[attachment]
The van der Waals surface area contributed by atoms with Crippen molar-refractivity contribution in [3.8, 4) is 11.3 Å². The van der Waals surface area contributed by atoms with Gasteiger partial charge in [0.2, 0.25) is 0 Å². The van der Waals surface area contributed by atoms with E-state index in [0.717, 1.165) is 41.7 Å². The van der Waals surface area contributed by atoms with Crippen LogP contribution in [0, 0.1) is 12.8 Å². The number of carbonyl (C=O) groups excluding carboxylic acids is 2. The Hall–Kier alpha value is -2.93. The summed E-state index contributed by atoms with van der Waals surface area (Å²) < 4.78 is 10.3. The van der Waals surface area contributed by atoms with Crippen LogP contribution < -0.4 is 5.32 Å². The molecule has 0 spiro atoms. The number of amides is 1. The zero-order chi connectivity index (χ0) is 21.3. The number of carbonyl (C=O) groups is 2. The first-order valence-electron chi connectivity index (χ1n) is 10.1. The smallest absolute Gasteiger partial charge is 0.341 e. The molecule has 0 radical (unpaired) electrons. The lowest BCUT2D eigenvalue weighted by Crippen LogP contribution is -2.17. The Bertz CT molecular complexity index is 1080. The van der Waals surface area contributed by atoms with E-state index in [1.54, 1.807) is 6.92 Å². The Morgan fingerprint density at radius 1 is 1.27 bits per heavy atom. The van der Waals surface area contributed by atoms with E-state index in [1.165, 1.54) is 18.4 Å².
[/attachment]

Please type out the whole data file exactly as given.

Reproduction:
The van der Waals surface area contributed by atoms with Crippen molar-refractivity contribution in [3.8, 4) is 11.3 Å². The van der Waals surface area contributed by atoms with Gasteiger partial charge in [0.2, 0.25) is 0 Å². The van der Waals surface area contributed by atoms with E-state index in [0.717, 1.165) is 41.7 Å². The van der Waals surface area contributed by atoms with Crippen LogP contribution in [0, 0.1) is 12.8 Å². The number of carbonyl (C=O) groups excluding carboxylic acids is 2. The Hall–Kier alpha value is -2.93. The summed E-state index contributed by atoms with van der Waals surface area (Å²) < 4.78 is 10.3. The van der Waals surface area contributed by atoms with Crippen LogP contribution < -0.4 is 5.32 Å². The molecule has 0 spiro atoms. The number of amides is 1. The zero-order chi connectivity index (χ0) is 21.3. The number of carbonyl (C=O) groups is 2. The first-order valence-electron chi connectivity index (χ1n) is 10.1. The smallest absolute Gasteiger partial charge is 0.341 e. The molecule has 0 radical (unpaired) electrons. The lowest BCUT2D eigenvalue weighted by Crippen LogP contribution is -2.17. The Bertz CT molecular complexity index is 1080. The van der Waals surface area contributed by atoms with E-state index in [1.54, 1.807) is 6.92 Å². The Morgan fingerprint density at radius 1 is 1.27 bits per heavy atom. The van der Waals surface area contributed by atoms with E-state index in [1.165, 1.54) is 18.4 Å².